2. Compile all the SDK samples using the SDKSamples2013.sln Visual Studio solution. This requires updating the Revit API assembly DLL paths in the project files to whatever version of Revit I have installed. In my case, I still only have the Revit Quasar RP version installed, whereas the project files refer to Revit Architechture 2013, Revit MEP 2013 and Revit Structure 2013.
One way to do this is to use the RevitAPIDllsPathUpdater.exe provided in the SDK Samples folder.
I prefer not to modify the HintPath tags in the project files at all, but rather to simply create dummy directory structures for the three products under the Program Files > Autodesk root folder and copy the required DLLs into a Program subfolder in each of them, ending up with the following seven copied assemblies:
- C:\Program Files\Autodesk\
- Revit Architecture 2013\Program\
- Revit MEP 2013\Program\
- Revit Structure 2013\Program\
- Revit Architecture 2013\Program\
The copy of RevitAddInUtility.dll in the architectural dummy folder is only required to compile the ExternalCommand RevitAddInUtilitySample SDK sample. By the way, the location of this reference is not updated by RevitAPIDllsPathUpdater.exe, like the other two main Revit API assembly DLLs. It would help if the source code for this utility were available.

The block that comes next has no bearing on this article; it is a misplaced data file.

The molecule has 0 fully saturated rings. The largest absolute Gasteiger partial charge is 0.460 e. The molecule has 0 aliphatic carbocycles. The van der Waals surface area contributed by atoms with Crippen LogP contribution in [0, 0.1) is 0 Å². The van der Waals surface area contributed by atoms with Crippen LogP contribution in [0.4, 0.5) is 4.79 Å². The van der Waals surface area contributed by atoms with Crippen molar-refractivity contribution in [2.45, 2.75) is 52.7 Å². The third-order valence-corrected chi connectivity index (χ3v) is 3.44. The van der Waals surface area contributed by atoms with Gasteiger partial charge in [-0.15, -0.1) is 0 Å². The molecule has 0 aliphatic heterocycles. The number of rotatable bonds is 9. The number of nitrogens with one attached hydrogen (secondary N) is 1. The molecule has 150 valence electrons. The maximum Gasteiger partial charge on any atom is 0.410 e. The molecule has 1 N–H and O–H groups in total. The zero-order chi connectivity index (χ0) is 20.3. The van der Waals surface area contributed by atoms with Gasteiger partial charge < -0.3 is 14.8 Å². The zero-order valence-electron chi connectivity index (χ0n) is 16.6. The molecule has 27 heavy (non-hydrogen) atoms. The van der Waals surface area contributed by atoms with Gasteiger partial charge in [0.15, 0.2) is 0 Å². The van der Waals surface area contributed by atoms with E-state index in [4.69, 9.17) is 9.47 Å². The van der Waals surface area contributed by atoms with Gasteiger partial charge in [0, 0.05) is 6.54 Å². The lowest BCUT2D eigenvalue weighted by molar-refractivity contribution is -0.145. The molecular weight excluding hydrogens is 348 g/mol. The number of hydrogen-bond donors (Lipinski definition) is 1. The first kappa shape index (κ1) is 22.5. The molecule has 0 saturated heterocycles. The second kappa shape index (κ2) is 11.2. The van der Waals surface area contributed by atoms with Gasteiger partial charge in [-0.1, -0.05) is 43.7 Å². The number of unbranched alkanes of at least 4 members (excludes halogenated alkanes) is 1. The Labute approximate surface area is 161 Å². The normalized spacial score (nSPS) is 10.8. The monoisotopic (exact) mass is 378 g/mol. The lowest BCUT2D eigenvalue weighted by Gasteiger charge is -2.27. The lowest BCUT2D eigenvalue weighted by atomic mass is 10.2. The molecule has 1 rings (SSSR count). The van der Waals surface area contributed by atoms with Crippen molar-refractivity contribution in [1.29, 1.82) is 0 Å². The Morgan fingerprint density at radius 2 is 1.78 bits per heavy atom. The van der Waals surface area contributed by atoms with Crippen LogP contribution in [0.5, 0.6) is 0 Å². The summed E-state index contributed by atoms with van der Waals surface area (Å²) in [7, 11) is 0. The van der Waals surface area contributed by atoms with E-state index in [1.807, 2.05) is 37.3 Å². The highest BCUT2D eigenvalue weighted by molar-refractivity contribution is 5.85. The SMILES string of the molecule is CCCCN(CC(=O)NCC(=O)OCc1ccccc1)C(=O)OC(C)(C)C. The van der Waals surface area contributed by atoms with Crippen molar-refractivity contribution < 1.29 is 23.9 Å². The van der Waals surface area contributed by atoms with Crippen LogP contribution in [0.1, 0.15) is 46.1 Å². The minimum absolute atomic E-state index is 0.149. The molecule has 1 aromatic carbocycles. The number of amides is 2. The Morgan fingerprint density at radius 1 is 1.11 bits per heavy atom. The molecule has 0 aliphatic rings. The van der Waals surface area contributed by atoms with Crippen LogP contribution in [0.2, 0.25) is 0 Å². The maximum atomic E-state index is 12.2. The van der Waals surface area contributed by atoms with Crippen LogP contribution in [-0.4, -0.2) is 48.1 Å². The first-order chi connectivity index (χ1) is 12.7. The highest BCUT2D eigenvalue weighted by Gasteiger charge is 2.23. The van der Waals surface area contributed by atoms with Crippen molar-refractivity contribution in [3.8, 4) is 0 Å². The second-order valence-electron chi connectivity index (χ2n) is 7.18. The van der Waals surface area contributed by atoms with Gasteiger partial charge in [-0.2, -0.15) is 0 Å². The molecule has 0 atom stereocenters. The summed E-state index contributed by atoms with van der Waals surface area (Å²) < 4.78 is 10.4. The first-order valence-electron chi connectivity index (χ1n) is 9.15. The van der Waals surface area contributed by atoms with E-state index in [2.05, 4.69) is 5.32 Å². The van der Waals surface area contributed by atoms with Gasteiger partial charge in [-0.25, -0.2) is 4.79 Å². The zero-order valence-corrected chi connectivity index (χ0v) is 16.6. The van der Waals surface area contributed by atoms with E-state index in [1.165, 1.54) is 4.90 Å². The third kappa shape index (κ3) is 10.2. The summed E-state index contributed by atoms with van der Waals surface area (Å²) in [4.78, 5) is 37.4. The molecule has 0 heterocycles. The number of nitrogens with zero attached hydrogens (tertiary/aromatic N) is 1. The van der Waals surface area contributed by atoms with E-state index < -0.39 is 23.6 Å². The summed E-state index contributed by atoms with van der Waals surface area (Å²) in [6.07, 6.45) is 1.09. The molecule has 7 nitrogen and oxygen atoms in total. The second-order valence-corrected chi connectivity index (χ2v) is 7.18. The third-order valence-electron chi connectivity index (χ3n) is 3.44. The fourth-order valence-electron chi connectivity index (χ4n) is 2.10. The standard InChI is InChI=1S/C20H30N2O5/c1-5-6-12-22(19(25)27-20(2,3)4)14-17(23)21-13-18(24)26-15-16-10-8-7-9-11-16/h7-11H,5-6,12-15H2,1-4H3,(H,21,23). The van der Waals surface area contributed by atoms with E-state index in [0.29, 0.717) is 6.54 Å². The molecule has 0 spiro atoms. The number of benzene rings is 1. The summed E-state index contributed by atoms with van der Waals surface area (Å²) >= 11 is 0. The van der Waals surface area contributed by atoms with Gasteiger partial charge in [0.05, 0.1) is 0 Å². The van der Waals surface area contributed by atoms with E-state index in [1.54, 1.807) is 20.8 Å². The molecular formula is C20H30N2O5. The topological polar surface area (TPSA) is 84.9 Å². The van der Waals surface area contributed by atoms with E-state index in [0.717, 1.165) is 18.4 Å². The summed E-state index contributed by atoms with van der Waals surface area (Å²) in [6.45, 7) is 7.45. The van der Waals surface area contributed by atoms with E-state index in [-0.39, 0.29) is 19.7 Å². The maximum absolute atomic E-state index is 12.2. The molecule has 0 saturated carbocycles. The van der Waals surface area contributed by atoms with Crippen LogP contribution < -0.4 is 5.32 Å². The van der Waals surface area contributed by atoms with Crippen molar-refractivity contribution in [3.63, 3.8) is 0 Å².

I also had to change the ProgressNotifier sample Revit API assembly reference paths, which were hardwired to 64 bits.
3. Set up RvtSamples to load all SDK samples into Revit.
To achieve this, I had to set up and install RvtSamples and make a few fixes to the text file it reads to specify the locations of all the samples to load; here is my slightly updated version of RvtSamples.txt.
All in all this is a very clean update with only minor changes required to set it up on my system.
This sample is an external application, not a command, so you cannot test it by simply invoking it via RvtSamples. You have to copy its add-in manifest to the add-ins folder.
Once installed, it disables a command by replacing its implementation with a simple popup message. Specifically, it overrides the Design Options command, thus prevent users from accessing it. It performs the following steps: